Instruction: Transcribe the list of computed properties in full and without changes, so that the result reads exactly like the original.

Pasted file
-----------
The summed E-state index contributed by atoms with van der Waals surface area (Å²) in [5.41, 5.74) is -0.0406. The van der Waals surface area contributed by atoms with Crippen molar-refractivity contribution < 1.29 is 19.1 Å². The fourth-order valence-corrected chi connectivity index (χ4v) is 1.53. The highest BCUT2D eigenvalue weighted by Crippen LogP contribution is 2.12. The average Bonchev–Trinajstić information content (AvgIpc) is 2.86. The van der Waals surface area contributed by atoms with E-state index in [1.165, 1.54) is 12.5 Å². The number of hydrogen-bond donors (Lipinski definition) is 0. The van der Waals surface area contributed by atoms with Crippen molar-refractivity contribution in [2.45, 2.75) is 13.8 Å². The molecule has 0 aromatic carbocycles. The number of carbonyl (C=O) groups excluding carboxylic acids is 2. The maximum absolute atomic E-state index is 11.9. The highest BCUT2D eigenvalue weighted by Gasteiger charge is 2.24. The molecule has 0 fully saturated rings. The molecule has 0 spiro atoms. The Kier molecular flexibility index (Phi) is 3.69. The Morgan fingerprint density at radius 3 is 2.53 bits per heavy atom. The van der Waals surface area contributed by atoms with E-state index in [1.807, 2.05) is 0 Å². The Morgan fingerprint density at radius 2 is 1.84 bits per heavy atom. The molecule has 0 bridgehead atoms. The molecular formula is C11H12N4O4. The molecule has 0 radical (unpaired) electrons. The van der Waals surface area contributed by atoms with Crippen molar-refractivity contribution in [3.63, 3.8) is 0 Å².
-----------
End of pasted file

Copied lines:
The summed E-state index contributed by atoms with van der Waals surface area (Å²) in [5.41, 5.74) is -0.0406. The van der Waals surface area contributed by atoms with Crippen molar-refractivity contribution < 1.29 is 19.1 Å². The fourth-order valence-corrected chi connectivity index (χ4v) is 1.53. The highest BCUT2D eigenvalue weighted by Crippen LogP contribution is 2.12. The average Bonchev–Trinajstić information content (AvgIpc) is 2.86. The van der Waals surface area contributed by atoms with E-state index in [1.165, 1.54) is 12.5 Å². The number of hydrogen-bond donors (Lipinski definition) is 0. The van der Waals surface area contributed by atoms with Crippen molar-refractivity contribution in [2.45, 2.75) is 13.8 Å². The molecule has 0 aromatic carbocycles. The number of carbonyl (C=O) groups excluding carboxylic acids is 2. The maximum absolute atomic E-state index is 11.9. The highest BCUT2D eigenvalue weighted by Gasteiger charge is 2.24. The molecule has 0 fully saturated rings. The molecule has 0 spiro atoms. The Kier molecular flexibility index (Phi) is 3.69. The Morgan fingerprint density at radius 3 is 2.53 bits per heavy atom. The van der Waals surface area contributed by atoms with E-state index in [1.807, 2.05) is 0 Å². The Morgan fingerprint density at radius 2 is 1.84 bits per heavy atom. The molecule has 0 bridgehead atoms. The molecular formula is C11H12N4O4. The molecule has 0 radical (unpaired) electrons. The van der Waals surface area contributed by atoms with Crippen molar-refractivity contribution in [3.63, 3.8) is 0 Å².